Chris started off with some land training. Much like when I was first taught with outrigger, it is best to have an idea of what to do before hitting the water, and while I was eager to get wet, I was just as eager to have a clue out there when I was paddling. One of the first things that threw this outrigger paddler for a loop, Chris asked if I was left or right handed. “Uhhhhhh, I am left-handed?” I answered confusedly. Chris then explained and showed me how the paddles were actually built differently based on which hand you pivot when you alternate sides. Much like guitar though, he said I would be much more likely to find a right-handed paddle and suggested I use one of those. Worked for me.
We then broke down the grip, the body posture, and the qualities of a good stroke. So much was familiar.
Use arms: bad! Use legs and body: good!
Lean to the side: bad. Stay centered: good!
Rotation: Good. Keep your stroke up front. Don’t leave paddle in past your hips.
We broke the phases of the stroke down to familiar phases. Set-up. Catch. Power. Exit/Recovery…but wait! That is where it just got weird! As with a kayak, surfski has a blade on both sides. So unlike my normal world of paddling 15-30 strokes on one side before switching (100 when I am lost in la-la land), I would be alternating. And that is obviously different. But what was tricky to get at first on land, and in the water, was that the setup phase was the same as the recovery phase. I was taking my blade out on one side but setting my stroke up simultaneously on the other side. This was cool. And different. And both arms had significant technique to pay attention to!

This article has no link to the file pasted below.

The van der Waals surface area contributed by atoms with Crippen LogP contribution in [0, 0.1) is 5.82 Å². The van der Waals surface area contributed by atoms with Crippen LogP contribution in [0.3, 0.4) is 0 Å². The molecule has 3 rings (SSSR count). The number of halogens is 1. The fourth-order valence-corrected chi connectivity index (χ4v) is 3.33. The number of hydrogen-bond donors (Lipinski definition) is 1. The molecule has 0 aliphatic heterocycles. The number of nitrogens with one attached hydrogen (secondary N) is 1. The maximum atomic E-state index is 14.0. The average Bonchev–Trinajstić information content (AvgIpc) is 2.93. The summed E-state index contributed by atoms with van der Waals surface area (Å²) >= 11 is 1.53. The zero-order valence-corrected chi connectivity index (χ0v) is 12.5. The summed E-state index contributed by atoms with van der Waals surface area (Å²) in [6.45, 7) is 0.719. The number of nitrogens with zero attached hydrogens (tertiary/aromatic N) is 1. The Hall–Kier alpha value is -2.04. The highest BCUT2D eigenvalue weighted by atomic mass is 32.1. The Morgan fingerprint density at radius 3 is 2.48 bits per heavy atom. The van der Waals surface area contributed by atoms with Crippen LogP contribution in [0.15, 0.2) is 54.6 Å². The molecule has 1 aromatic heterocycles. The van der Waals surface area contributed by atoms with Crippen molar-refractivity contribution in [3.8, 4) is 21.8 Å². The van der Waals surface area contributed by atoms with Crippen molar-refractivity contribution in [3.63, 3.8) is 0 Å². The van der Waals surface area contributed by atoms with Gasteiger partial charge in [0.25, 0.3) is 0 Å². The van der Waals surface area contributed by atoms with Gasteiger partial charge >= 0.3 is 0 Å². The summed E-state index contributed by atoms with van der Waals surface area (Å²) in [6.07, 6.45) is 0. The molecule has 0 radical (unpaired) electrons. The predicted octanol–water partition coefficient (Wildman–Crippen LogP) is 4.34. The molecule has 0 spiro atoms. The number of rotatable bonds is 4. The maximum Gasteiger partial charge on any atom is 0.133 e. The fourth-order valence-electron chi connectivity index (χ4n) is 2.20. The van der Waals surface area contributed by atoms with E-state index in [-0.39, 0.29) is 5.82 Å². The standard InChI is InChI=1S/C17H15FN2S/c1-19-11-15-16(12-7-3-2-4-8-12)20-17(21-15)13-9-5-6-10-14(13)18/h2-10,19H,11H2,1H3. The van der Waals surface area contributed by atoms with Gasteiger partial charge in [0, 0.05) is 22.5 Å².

So we worked through the stroke. Chris, who has probably done this tutorial 1000 times (this year alone), made me feel like I was his only athlete, and answered all sorts of questions as I asked them. Pretty soon, it was time to hit the water. We carried an Epic Surfski V7 down to the water, and he assured me it was on the stable side so I would hopefully not have too much trouble. I fully expected to get wet today. Repeatedly.
As I started the paddle portion of the day, I was surprisingly comfortable on it. His tip to keep my feet and knees in towards the center was counter intuitive to me. I always associate a wide stance as a stable one, but it was immediately clear to me that when my knees separated at all, I was gonna be flipping. So I gratefully heeded his suggestion. Unlike my OC1 and OC2, there are not individual foot wells, but one single foot well. And little foot straps like a rowing machine or ERG (shudder at the thought of getting on that anytime soon. Still recovering from my last time, 8 months ago!). The surfski had rudder pedals just like an OC1, but the pedal unit was moveable so it could slide forward or back and accommodate my height perfectly and keep my weight at the optimal position in the craft. “OC1s need this!” (said every surfski+oc1 paddler ever).